Big, full-bodied blockbuster wines may get soaring scores from critics, but sommeliers know better. They know that the wines that best match a variety of dishes are another type altogether. They’re highly concentrated and unwimpy, but medium-bodied rather than full-bodied, with enough acidity for balance and (if they’re red) enough tannin to give them some grip. High-alcohol, heavily oaked whites and reds, and those with an impression of sweetness (or actual sugar) unbalanced by acidity, can taste clumsy or cloying with food.

Dry rosé, non-nouveau Beaujolais, lighter Pinot Noir—like “village” or regional (Bourgogne) Burgundy—lightly aged (crianza) Rioja, Dolcetto d’Alba, Barbera, Alsace Riesling and Pinot Gris, German white, Austrian white and Sauvignon Blanc made in leaner, classical styles from Sancerre, Pouilly-Fumé and New Zealand.

Leaner-style Chardonnay from Chablis and Mâcon, Albariño, Pinotage, Côtes-du-Rhône, non-riserva Chianti and Rosso di Montalcino.

10 Top Bottles

2000 Pierre Sparr Alsace One ($9)
An everything-but-the-kitchen-sink collection of grapes (including Riesling, Pinot Blanc and Gewürztraminer) that somehow harmonizes into a melony, dry, smooth-drinking white.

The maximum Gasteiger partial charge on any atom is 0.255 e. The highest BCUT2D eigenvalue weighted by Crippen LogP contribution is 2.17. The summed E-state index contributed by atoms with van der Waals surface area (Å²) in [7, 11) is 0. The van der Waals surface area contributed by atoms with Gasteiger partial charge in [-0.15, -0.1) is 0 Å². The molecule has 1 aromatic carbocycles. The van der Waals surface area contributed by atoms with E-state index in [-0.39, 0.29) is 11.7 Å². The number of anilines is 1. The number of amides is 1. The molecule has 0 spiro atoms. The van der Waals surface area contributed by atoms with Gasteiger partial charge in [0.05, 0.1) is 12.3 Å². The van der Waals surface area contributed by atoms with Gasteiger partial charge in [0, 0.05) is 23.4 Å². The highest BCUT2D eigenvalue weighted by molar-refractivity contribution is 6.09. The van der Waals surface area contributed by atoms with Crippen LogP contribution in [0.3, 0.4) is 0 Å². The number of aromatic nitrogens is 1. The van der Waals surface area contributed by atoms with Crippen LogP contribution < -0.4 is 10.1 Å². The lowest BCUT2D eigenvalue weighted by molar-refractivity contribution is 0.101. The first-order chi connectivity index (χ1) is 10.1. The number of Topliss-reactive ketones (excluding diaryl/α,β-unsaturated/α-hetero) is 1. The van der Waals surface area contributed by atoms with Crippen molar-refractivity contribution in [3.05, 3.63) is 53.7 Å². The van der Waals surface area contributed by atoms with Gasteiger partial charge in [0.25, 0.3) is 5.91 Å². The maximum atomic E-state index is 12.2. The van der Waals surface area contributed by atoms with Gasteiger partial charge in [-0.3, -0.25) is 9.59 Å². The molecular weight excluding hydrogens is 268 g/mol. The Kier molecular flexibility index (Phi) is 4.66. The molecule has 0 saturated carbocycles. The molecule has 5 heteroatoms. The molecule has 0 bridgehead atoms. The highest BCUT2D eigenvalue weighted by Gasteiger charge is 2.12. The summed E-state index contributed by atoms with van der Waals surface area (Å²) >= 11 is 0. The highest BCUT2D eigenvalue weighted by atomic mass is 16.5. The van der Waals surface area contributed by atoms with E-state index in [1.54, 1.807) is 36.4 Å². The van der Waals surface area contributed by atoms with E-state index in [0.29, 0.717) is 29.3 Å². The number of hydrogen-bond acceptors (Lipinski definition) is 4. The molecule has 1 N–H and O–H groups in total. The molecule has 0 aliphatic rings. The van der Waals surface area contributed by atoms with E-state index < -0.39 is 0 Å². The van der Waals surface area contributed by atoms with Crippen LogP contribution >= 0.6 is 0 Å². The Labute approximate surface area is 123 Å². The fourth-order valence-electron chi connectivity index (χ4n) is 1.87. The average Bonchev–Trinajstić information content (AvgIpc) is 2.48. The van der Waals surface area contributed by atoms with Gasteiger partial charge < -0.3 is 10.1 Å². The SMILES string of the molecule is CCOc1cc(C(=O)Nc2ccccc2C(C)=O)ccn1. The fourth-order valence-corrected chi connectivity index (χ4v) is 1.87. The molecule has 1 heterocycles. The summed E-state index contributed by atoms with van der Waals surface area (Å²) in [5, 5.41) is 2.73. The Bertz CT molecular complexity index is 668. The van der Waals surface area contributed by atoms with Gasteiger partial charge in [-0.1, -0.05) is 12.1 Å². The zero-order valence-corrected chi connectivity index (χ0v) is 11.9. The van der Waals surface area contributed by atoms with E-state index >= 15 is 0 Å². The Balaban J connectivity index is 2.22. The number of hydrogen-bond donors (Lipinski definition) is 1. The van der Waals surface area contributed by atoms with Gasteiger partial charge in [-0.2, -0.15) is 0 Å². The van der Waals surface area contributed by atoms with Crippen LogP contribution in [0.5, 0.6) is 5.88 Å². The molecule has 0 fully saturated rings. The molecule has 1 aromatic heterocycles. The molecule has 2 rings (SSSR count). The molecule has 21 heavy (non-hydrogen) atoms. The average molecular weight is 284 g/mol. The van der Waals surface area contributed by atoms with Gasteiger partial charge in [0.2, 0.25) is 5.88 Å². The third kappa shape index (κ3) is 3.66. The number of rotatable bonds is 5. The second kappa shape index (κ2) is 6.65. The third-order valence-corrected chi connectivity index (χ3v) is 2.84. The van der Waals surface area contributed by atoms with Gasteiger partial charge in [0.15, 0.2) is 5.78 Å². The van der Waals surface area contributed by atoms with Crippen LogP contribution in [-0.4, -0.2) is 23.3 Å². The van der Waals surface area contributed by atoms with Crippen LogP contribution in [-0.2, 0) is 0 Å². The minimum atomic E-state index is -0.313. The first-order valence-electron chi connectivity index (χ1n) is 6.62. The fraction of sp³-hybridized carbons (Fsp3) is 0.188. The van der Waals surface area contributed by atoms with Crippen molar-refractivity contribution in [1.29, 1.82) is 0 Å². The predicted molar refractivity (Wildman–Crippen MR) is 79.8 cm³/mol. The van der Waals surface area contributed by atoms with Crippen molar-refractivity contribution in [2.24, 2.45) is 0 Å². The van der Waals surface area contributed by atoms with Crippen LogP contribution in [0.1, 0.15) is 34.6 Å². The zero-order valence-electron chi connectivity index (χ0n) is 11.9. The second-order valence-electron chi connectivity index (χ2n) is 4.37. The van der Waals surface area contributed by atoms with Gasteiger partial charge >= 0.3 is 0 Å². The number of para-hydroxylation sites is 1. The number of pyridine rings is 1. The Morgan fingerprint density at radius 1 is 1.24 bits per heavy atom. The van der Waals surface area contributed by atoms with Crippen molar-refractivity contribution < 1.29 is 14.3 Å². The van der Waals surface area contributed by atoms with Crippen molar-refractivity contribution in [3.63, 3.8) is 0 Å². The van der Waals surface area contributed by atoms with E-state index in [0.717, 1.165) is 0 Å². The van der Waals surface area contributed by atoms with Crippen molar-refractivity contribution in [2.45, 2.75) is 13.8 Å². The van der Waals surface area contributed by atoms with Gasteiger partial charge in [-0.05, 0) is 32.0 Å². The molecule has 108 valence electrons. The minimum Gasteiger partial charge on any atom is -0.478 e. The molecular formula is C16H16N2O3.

2001 Buitenverwachting Sauvignon Blanc ($17)
The tongue-twister name (try “BAY-ten-ver-VAHK-ting”) means “beyond expectation” in Dutch, and this South African wine more than lives up to it. A heady combination of mineral crispness, juicy fruit and citrus aromas.

2000 Pascal Jolivet Sancerre, Clos du Roy ($22)
From one of the Loire’s most dynamic young up-and-comers, this single-vineyard offering is smooth and abundantly fruity in a full-flavored style.

2001 Fox Creek Verdelho ($16)
Made from a Portuguese white grape grown in Australia, this wine has plenty of body and a touch of creaminess but also a crisp, citrusy edge that keeps it lively.

2000 La Vieille Ferme Côtes du Ventoux Rosé ($8)
From the Perrin brothers of the highly regarded Châteauneuf-du-Pape property Château Beaucastel, this rosé has a refreshingly clean, dry finish.

2000 Bruno Clair Marsannay Rosé ($19)
A Pinot Noir rosé from a star red-wine maker in Burgundy that offers a seductive combination of lusciousness and vibrancy, not to mention an aroma like cherry blossoms.

1999 Torres Gran Sangre de Toro ($13)
Another remarkable red from one of Spain’s most international producers. Blended from Garnacha (Grenache), Syrah and the local Cariñena (Carignan), it is spicy and ripe, with notes of blueberry and blackberry.

1999 Château de la Chaize Brouilly ($15)
The stunning château on the label is the tip-off that this is a serious Beaujolais. A consistently delicious “restaurant” red with a well-knit, harmonious. character.

1999 Château des Tours Côtes-du-Rhône ($15)
Owned by Emmanuel Reynaud, winemaker at the legendary Château Rayas, this winery’s Rayas-like red. is complex, briary and spicy. At the rich end of the spectrum.

2000 Pio Cesare Dolcetto D’Alba ($21)
Pio Boffa, fourth-generation proprietor of this Piedmont estate, is a modernist; he gives this supple red wine short-term aging in stainless steel to preserve its delicious fruit.